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How Industry 4.0 helps in optimizing factory productivity

The world changed a lot after the Industrial Revolution in the 18th century that helped establish initial industries and laid down the framework of more structured manufacturing processes. This transformed the world in many ways, w.r.t. exponential growth in global economies and the agricultural produce, making people’s lives more accessible & more fulfilling.

Since then, many transformations have taken place during the second & third industrial revolutions creating so many technological, cultural & socio-economic changes.

This has established a solid foundation for the Fourth Industrial Revolution (also known as Industry 4.0 or the 4IR), and we are lucky to be in the midst of this, experiencing technological advancements regularly.

Industry 4.0 has combined physical, biological & digital technologies leading to artificial intelligence (AI), the Internet of Things (IoT), 3D printing, robotics, quantum computing, and many such technologies.

We should thank Industry 4.0 whenever we use a GPS to find our way around the cities, when Google photos or Facebook automatically recognizes a person's face and suggests its name, whenever Apple’s Siri or Google Assistant helps with answers to our complicated questions.

In today's world, it has countless applications in optimizing the productivity of large-scale, medium-scale, and small-scale industries. With the advent of digital transformation, complete processes could be monitored and controlled well. This also means one needs to put minimal human intervention in managing the process, leading to a more uniform & predictable end product, less wastage, less workforce cost, improved efficiency, and high operational excellence.

The factories can implement the latest technologies seamlessly by integrating the existing machines & processes through IoT and AI. This would result in intelligent manufacturing, optimized energy consumption, advanced information, remote tracking, monitoring & scheduling – all this while drastically reducing human errors.

So, the complete project lifecycle could be well-calibrated & monitored, and the real-time information is made accessible quickly & from any part of the world.

Industry 4.0 strives to implement smart factories based on centralized CPS (Cyber-Physical Systems) that collects, analyses, predicts & control the information of equipment & people in real-time, to improve the overall efficiency of the factory & systems. It has already been put to good use in several manufacturing plants & process industries and is being used to monitor & control these manufacturing plants. The future looks even brighter with the advancement in sensor technology & improved cyber networks – making the factories automated & intelligent – calling these ‘smart factories' will not be an exaggeration!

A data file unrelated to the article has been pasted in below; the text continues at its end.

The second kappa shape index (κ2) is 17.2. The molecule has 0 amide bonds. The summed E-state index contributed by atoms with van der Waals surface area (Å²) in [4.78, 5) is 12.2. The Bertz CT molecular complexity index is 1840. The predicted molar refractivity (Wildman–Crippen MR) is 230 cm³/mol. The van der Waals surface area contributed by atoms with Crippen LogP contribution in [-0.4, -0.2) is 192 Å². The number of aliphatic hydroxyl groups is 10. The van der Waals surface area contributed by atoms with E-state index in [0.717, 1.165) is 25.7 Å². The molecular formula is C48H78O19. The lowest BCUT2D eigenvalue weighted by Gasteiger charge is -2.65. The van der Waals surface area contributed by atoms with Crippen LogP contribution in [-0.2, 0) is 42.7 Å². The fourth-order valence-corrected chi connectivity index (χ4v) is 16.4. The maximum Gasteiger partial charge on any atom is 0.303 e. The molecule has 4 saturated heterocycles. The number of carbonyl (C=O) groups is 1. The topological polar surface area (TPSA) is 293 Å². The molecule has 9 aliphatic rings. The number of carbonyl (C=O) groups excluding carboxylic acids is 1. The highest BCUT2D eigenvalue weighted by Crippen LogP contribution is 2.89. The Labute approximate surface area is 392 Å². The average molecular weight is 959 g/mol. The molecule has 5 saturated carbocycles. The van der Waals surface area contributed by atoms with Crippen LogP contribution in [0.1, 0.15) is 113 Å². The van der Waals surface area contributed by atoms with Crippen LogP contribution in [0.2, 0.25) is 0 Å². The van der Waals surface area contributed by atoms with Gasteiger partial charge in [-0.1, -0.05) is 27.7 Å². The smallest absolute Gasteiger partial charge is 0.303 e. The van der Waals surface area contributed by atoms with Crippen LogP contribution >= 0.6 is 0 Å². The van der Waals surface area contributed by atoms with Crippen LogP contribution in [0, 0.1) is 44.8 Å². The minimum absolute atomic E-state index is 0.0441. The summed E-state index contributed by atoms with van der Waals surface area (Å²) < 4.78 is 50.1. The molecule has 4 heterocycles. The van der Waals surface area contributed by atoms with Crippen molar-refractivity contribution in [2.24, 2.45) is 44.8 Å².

In such smart factories, the complete equipment is networked, their data monitored, and the real-time analysis of the results is used to optimize the production costs, improve the production quality & increase the factory output. This also helps the factory in implementing globally accredited six sigma models.

In the future, we can expect a 100% autonomous factory, totally unattended, producing high-quality goods in the shortest possible time and working 24x7. All this would require big data analysis and Artificial Intelligence-based controls, which are evolving technologies. This would reduce costs incurred due to equipment failures (production loss, downtime, expenses incurred in emergency repairs, etc.) as the system would be able to identify the 'silent fault' status well before the fault occurrence and take the preventive steps to avoid the failure. A ‘silent fault’ means an early sign of a potential failure by monitoring the footprints left when the failure is about to occur in predictive time.

NEC has developed pre-emptive maintenance systems by using System Invariant Analysis Technology (SIAT), that monitors & detects silent faults with high precision (and no false alarms) from the invariant relationships (invariants) of the various sensors & the past fault history and while also studying the potential failure data defined by the user. This will ensure identification of the cause of each fault & suggest/take corrective steps to avoid the occurrence of the actual fault. Moreover, the use of information obtained from sources other than the sensors will minimize the human involvement in monitoring, cause identification & repairing of the equipment & systems. NEC's systems promptly ensure silent fault detection by using various data sources, not limited to just video & audio, by implementing deep learning applied by RAPID machine learning. The relationship between the sensor information & the mathematical data ensures silent fault detection and offers highly accurate situation identification.